On the relationship between the ICC and international organizations, Mr. Bill Pace, Convenor of the CICC, lauded the work of the European Union for its relationship and cooperation with the Court and called on the Court to establish similar relationships with other international organizations, specifically the African Union. A call also made by Ms. Predescu, emphasizing the need for better cooperation between international institutions. Meanwhile, South Africa encouraged the Court to create more dialogue with the African Union. As for the relationship between the ICC and UN Security Council, the African Union claimed that the Security Council is a political body and must limit its intervention for a judicial body. 

On the head of state immunity issue, AU legal counsel Ms. Negm addressed the relationship between Article 27 and Article 98 of the Rome Statute and she argued that Article 27 has encroached on Article 98. 

Panelists and multiple countries expressed their stance on the threats made against the Court. For instance, the delegate of Palestine addressed the threats directed at the Court, especially criticizing the U.S. for political bullying and an attitude of hostility. The delegate went on to underline the importance for the ICC to remain shielded from politics and interference, calling the Preliminary Examination in Palestine a litmus test for the Court, now more than ever. France claimed that pressures and threats against the ICC are intolerable. CICC Convenor Mr. Pace likewise recognized serious threats against the Court and called for diversity of perspectives to solve the problem. Human Rights Watch urged the Court not be deterred by the threat of the U.S. It encouraged all States Parties to stand united in order to protect the Court’s independence from external interference. 

While Professor Dugard also criticized the threats made by the U.S., particularly by U.S. President Donald Trump and U.S. National Security Adviser John Bolton, he was even more critical towards European states, calling the ICC Eurocentric and protective of European interests. He strongly called upon the ASP to respond to the U.S. threats and to protect the Court boldly and bravely. His criticism expanded to NGOs, including the CICC, who should not be reluctant to voice criticism according to him. He concluded by stating that the ICC, encouraged by the ASP must ensure that vulnerable states are protected by vigorous and not unduly delayed prosecutions because “only then can the ICC complete its goals.”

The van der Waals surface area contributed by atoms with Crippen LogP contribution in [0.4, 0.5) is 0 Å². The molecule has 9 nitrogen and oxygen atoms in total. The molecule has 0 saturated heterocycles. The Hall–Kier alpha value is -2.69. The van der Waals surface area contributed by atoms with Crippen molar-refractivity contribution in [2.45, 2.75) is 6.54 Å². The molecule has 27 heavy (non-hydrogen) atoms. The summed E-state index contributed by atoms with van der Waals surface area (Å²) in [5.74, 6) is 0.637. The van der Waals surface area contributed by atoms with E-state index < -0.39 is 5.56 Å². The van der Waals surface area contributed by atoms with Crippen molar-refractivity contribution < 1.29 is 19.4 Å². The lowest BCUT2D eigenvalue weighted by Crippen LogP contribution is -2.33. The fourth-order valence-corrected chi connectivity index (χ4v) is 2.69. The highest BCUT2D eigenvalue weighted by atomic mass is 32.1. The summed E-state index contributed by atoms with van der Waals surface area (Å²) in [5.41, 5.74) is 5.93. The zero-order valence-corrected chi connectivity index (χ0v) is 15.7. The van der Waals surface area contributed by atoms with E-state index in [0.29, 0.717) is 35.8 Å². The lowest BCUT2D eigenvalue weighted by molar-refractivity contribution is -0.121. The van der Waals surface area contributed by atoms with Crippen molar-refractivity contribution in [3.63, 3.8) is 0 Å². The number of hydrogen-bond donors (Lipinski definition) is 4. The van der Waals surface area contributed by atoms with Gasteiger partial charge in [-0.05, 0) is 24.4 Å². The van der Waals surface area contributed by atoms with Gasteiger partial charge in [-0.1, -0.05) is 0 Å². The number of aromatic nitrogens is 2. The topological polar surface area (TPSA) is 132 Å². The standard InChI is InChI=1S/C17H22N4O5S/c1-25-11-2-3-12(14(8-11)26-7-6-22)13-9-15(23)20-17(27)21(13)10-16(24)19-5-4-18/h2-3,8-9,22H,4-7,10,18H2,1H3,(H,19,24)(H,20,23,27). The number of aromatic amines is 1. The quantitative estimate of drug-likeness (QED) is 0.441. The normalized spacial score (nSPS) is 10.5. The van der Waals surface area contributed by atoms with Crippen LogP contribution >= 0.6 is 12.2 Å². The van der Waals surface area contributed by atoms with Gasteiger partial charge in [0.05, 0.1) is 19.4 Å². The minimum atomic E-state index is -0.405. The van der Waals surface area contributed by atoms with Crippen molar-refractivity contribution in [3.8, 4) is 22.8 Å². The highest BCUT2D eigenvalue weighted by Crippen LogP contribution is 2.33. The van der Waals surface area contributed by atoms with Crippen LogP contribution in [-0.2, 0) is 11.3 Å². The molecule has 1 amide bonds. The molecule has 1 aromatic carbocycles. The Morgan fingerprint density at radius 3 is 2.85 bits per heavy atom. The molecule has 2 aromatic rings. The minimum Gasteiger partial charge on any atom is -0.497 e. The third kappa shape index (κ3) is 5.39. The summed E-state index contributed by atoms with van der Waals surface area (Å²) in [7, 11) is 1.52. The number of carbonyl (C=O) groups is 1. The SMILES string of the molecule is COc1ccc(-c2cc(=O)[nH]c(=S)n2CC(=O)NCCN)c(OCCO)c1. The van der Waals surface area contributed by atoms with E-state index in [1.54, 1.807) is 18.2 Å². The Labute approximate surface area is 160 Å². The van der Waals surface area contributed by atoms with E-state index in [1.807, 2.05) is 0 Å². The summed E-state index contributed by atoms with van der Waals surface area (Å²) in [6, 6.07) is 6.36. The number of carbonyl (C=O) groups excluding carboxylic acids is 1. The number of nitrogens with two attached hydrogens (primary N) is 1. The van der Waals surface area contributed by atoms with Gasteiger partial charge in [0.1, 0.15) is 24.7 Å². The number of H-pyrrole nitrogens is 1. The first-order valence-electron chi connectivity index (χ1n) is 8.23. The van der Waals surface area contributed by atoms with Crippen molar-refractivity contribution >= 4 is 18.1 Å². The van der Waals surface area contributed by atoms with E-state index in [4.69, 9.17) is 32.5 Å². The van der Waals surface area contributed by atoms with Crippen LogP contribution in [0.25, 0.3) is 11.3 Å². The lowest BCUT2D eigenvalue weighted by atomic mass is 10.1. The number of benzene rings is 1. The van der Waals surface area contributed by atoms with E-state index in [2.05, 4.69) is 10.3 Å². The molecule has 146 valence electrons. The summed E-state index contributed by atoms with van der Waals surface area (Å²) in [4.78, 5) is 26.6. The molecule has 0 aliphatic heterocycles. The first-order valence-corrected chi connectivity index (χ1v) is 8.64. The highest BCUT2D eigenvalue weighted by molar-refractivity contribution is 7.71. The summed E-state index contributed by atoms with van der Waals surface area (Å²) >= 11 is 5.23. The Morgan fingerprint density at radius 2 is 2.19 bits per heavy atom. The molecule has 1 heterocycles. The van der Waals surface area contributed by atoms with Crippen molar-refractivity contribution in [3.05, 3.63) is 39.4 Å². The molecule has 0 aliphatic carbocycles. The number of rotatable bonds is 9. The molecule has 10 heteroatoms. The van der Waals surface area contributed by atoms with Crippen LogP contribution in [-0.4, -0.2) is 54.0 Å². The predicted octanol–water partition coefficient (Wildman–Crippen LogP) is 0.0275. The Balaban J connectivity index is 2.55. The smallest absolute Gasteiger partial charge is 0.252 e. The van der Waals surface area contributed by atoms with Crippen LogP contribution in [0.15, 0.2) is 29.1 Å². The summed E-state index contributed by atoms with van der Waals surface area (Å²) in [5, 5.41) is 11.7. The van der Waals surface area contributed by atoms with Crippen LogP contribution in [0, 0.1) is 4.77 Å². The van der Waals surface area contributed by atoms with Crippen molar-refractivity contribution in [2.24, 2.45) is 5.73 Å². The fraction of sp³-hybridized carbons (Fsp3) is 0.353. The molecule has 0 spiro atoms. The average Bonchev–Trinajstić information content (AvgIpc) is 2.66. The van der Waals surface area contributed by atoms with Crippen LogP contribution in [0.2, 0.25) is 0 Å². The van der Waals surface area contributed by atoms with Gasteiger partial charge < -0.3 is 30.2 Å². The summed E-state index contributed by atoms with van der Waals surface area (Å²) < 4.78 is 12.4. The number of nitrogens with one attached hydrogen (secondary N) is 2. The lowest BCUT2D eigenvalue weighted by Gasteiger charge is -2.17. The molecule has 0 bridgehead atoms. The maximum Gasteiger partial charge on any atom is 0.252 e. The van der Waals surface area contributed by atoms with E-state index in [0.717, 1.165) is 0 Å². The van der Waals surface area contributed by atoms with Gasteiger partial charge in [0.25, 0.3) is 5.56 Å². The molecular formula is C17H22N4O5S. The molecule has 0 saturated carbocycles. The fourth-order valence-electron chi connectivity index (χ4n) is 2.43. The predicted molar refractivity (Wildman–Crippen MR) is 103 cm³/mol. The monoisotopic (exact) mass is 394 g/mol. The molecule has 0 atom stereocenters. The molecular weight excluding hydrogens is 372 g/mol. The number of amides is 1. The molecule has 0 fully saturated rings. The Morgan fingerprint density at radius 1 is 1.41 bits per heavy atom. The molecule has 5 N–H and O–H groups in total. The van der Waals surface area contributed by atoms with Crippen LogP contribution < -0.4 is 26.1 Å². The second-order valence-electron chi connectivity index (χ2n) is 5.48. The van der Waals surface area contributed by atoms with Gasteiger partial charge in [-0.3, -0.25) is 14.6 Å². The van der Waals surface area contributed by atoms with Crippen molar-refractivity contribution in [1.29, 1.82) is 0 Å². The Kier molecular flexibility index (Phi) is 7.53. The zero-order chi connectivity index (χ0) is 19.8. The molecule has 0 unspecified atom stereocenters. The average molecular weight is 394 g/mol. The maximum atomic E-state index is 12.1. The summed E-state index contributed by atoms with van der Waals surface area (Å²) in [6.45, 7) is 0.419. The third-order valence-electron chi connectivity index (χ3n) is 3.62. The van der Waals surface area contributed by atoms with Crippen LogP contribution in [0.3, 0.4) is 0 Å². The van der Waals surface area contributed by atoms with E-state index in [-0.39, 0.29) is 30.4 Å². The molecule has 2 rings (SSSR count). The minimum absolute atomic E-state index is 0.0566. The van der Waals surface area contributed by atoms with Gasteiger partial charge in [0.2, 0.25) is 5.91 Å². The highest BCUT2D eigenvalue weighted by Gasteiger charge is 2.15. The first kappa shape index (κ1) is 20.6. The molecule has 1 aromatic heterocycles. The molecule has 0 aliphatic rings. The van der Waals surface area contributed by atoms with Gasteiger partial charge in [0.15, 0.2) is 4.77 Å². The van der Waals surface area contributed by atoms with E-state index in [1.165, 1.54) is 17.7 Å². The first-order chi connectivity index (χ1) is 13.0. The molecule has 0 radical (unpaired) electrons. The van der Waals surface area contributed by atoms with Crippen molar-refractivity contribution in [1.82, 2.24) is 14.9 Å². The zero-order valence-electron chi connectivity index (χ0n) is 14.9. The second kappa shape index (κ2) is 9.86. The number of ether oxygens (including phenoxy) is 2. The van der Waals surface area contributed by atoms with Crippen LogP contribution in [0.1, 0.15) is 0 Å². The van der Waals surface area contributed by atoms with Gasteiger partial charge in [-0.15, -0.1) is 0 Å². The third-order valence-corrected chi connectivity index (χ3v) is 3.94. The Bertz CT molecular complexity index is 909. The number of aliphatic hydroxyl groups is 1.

Despite the threats directed at the Court, many states as well as panelists agreed that the Court should accept positive criticism for improvements. Sierra Leone lauded the work done by the Court but claimed that the Court is not immune to positive criticism. Liechtenstein, in response to Dugard’s statements, made clear that it does not see the ICC is driven by politics, but sees that the Office of the Prosecutor is independent and driven by the law. Liechtenstein did express disappointment with the way States Parties are supporting the Court: States Parties can and have to do more in protecting and supporting the Court. 

Many states, including Austria, New Zealand, and Italy, encouraged the Court to improve its efficiency, transparency, and accountability and urged all States Parties to unitedly protect the independence of the Court in order to allow the Court to fulfill its mandate. As the Chilean ambassador emphasized: “We have to foster a culture of accountability.”